KAMPALA, Uganda-The spectacle of former Egyptian president Hosni Mubarak wheeled into a Cairo courtroom, prostrate and strapped to an oxygen tube, should be a warning sign to other heads of state who get used to a lifetime of being the boss.
Sadly, it isn't. Africa is plagued with "elected" heads of state who began as the people's advocates, usually by overthrowing some other dictator, but somewhere along the line decided that the statehouse mansion is too nice a place to give up. Ugandan President Yoweri Museveni is one of the latest-a longtime U.S. ally who has been in power since 1986. Like others in the 73-year-old's position, six years ago Museveni wheedled members of parliament into eliminating presidential term limits from Uganda's constitution.
As we saw in places like Egypt and Tunisia, with no legal requirement to transfer power plus the steady accumulation of cronies who control the bureaucracy and the military, "election" victories come easily while corruption and poverty grow. Resentment, meanwhile, may ultimately empower the most militant extremists. In Egypt, the Muslim Brotherhood is consolidating parliamentary victories at all levels.
A woman in Kampala who is taking classes while awaiting her discharge from the army explained the significance to me this way: The loss of term limits makes people lose hope because they know political change is beyond them, and the lack of accountability makes a head of state insecure because he knows opponents are looking for ways other than elections to topple him.
A perfect illustration of that happened in Kampala on Jan. 19, when opposition lawmakers joined street activists to relaunch last year's "Walk to Work" demonstrations. Piggybacking on Arab Spring tactics, Ugandans in 2011 once a week refused transportation, an effective slowdown to capital city business and commerce as employees walked to work. The new campaign, dubbed "Walk to Work Reloaded," promises expanded demonstrations over growing grievances: Inflation in Uganda had held at 5 percent to 8 percent in recent years until in 2011 it soared to 31 percent. Lead economists and some public officials accuse Museveni of printing new bank notes without removing old ones from circulation. To cope, banks recently raised interest rates on commercial loans retroactively.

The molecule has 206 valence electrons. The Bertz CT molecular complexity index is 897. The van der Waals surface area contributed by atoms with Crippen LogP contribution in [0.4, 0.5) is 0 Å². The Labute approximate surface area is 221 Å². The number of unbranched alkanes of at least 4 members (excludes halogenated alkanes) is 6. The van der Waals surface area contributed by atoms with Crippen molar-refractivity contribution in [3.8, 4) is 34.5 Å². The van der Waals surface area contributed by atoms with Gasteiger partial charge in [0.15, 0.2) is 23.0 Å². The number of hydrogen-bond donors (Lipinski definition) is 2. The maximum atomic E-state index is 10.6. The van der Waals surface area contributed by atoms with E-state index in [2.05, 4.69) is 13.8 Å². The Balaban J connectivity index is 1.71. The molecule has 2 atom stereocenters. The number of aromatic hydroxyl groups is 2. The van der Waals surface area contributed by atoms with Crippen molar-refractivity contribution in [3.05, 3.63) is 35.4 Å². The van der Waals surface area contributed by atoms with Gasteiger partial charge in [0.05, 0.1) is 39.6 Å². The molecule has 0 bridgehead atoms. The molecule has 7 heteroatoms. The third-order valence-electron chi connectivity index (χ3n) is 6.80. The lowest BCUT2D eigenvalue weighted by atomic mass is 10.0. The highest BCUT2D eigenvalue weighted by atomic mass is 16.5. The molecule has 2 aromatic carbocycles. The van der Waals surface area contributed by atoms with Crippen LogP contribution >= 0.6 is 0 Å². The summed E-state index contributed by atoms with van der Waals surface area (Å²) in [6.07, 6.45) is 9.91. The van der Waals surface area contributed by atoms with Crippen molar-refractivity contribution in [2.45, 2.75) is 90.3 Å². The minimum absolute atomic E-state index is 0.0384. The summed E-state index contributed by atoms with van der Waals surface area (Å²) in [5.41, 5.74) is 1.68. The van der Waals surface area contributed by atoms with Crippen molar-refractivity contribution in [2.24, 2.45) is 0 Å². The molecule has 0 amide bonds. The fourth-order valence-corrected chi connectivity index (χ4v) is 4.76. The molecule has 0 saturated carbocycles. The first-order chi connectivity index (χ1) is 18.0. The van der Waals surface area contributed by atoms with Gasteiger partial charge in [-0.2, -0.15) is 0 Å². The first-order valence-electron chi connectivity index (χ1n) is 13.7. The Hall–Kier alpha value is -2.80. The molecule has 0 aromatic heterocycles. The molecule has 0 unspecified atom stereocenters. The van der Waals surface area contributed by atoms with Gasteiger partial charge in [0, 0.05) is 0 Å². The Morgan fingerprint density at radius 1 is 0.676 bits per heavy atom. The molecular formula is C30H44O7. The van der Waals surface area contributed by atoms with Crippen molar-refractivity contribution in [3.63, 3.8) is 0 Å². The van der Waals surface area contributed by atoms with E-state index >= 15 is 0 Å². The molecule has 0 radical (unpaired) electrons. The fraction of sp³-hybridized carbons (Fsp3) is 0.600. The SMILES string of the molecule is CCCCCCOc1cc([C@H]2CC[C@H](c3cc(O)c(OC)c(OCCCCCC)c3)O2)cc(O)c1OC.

Museveni, with zero tolerance for street dissent this time around, had police shut down the rally before it began. They fired tear gas on the crowd and chased protesters from Katwe Freedom Square as they gathered. Police arrested four members of parliament who helped organize the event, and held them for six hours without charges "as a preventive measure to avoid crime."
The Middle East isn't the only region where average folks are seething from years of powerlessness, and extremists are ready to take advantage of it. Africa may be next. In 2012 rising fuel prices, inflation, and tightened credit markets-a weight of hopelessness-are likely to join forces with a new awareness that the streets are where change happens.
Look to recent weeks of violence in Nigeria-an explosive mix of Islamic jihadism layered upon strikes over fuel prices-that could turn another strategic region into a more hostile place. Yet the Obama administration persists in responding belatedly to growing upheaval rather than anticipating it.
"America's global adversaries aren't waiting around graciously for our economic recovery," points out former UN ambassador John Bolton (in a Wall Street Journal op-ed endorsing Mitt Romney). "Instead, they see Mr. Obama's weaknesses and are vigorously exploiting them."
U.S. foreign aid to Uganda has increased by more than 10 percent-from $430 million to $480 million-since 2008. And there's no sign the Obama administration otherwise has addressed the growing authoritarianism and militarization of the Museveni regime. In fact, the United States last year sent 100 military advisers to Uganda to engage a regional conflict against the Lord's Resistance Army. With both economic and political liberties at stake in growing parts of the world, that's just another example of responding to a crisis while ignoring the roots of conflict.